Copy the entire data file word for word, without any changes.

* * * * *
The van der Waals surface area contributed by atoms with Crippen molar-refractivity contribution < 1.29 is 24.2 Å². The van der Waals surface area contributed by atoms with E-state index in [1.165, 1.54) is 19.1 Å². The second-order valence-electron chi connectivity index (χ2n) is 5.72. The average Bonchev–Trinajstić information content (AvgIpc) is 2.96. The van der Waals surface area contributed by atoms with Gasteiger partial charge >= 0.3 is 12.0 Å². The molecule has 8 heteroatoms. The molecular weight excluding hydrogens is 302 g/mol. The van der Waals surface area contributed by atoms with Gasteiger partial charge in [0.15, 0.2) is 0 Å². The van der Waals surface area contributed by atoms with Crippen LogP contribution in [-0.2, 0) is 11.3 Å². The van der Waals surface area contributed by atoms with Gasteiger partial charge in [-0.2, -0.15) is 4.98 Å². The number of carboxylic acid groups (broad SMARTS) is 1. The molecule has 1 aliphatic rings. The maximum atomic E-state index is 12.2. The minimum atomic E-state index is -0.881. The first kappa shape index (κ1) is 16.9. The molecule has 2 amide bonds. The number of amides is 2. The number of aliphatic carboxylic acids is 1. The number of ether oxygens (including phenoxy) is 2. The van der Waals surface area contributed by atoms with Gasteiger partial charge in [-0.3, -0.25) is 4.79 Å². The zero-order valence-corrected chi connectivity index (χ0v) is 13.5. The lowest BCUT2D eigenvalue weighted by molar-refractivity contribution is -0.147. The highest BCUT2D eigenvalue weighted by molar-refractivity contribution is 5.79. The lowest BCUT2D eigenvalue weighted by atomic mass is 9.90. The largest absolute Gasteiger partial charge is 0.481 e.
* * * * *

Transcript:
The van der Waals surface area contributed by atoms with Crippen molar-refractivity contribution < 1.29 is 24.2 Å². The van der Waals surface area contributed by atoms with E-state index in [1.165, 1.54) is 19.1 Å². The second-order valence-electron chi connectivity index (χ2n) is 5.72. The average Bonchev–Trinajstić information content (AvgIpc) is 2.96. The van der Waals surface area contributed by atoms with Gasteiger partial charge >= 0.3 is 12.0 Å². The molecule has 8 heteroatoms. The molecular weight excluding hydrogens is 302 g/mol. The van der Waals surface area contributed by atoms with Gasteiger partial charge in [0.15, 0.2) is 0 Å². The van der Waals surface area contributed by atoms with Crippen LogP contribution in [-0.2, 0) is 11.3 Å². The van der Waals surface area contributed by atoms with Gasteiger partial charge in [-0.2, -0.15) is 4.98 Å². The number of carboxylic acid groups (broad SMARTS) is 1. The molecule has 1 aliphatic rings. The maximum atomic E-state index is 12.2. The minimum atomic E-state index is -0.881. The first kappa shape index (κ1) is 16.9. The molecule has 2 amide bonds. The number of amides is 2. The number of aliphatic carboxylic acids is 1. The number of ether oxygens (including phenoxy) is 2. The van der Waals surface area contributed by atoms with Gasteiger partial charge in [-0.3, -0.25) is 4.79 Å². The zero-order valence-corrected chi connectivity index (χ0v) is 13.5. The lowest BCUT2D eigenvalue weighted by molar-refractivity contribution is -0.147. The highest BCUT2D eigenvalue weighted by molar-refractivity contribution is 5.79. The lowest BCUT2D eigenvalue weighted by atomic mass is 9.90. The largest absolute Gasteiger partial charge is 0.481 e.